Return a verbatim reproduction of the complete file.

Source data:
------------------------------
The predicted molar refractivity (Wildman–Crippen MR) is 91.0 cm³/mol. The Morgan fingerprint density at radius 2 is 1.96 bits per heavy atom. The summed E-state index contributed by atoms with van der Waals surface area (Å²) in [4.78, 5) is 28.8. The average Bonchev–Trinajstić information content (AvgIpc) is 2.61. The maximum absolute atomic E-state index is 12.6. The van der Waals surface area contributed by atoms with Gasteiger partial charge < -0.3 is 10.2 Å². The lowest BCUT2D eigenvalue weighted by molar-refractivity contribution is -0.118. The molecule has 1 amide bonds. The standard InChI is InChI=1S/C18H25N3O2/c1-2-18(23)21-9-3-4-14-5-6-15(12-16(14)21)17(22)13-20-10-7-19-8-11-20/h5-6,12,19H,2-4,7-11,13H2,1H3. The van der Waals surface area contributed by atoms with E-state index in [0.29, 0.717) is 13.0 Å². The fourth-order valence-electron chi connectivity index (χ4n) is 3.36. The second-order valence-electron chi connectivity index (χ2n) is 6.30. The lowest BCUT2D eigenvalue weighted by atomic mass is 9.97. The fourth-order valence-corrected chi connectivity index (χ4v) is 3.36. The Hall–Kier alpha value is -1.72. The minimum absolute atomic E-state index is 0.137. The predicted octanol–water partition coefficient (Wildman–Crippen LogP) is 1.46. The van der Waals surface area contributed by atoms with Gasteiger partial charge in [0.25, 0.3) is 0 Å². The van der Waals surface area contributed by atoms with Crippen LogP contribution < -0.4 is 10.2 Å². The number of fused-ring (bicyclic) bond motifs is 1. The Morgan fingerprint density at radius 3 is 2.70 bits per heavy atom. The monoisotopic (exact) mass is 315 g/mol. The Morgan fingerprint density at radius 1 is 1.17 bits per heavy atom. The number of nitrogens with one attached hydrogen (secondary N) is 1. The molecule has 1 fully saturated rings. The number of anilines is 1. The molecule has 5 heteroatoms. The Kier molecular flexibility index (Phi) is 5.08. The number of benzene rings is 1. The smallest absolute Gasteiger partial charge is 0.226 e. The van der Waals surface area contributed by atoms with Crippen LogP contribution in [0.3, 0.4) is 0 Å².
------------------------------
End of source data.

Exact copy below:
The predicted molar refractivity (Wildman–Crippen MR) is 91.0 cm³/mol. The Morgan fingerprint density at radius 2 is 1.96 bits per heavy atom. The summed E-state index contributed by atoms with van der Waals surface area (Å²) in [4.78, 5) is 28.8. The average Bonchev–Trinajstić information content (AvgIpc) is 2.61. The maximum absolute atomic E-state index is 12.6. The van der Waals surface area contributed by atoms with Gasteiger partial charge < -0.3 is 10.2 Å². The lowest BCUT2D eigenvalue weighted by molar-refractivity contribution is -0.118. The molecule has 1 amide bonds. The standard InChI is InChI=1S/C18H25N3O2/c1-2-18(23)21-9-3-4-14-5-6-15(12-16(14)21)17(22)13-20-10-7-19-8-11-20/h5-6,12,19H,2-4,7-11,13H2,1H3. The van der Waals surface area contributed by atoms with E-state index in [0.29, 0.717) is 13.0 Å². The fourth-order valence-electron chi connectivity index (χ4n) is 3.36. The second-order valence-electron chi connectivity index (χ2n) is 6.30. The lowest BCUT2D eigenvalue weighted by atomic mass is 9.97. The fourth-order valence-corrected chi connectivity index (χ4v) is 3.36. The Hall–Kier alpha value is -1.72. The minimum absolute atomic E-state index is 0.137. The predicted octanol–water partition coefficient (Wildman–Crippen LogP) is 1.46. The van der Waals surface area contributed by atoms with Gasteiger partial charge in [0.25, 0.3) is 0 Å². The van der Waals surface area contributed by atoms with Crippen LogP contribution < -0.4 is 10.2 Å². The number of fused-ring (bicyclic) bond motifs is 1. The Morgan fingerprint density at radius 3 is 2.70 bits per heavy atom. The monoisotopic (exact) mass is 315 g/mol. The Morgan fingerprint density at radius 1 is 1.17 bits per heavy atom. The number of nitrogens with one attached hydrogen (secondary N) is 1. The molecule has 1 fully saturated rings. The number of anilines is 1. The molecule has 5 heteroatoms. The Kier molecular flexibility index (Phi) is 5.08. The number of benzene rings is 1. The smallest absolute Gasteiger partial charge is 0.226 e. The van der Waals surface area contributed by atoms with Crippen LogP contribution in [0.3, 0.4) is 0 Å².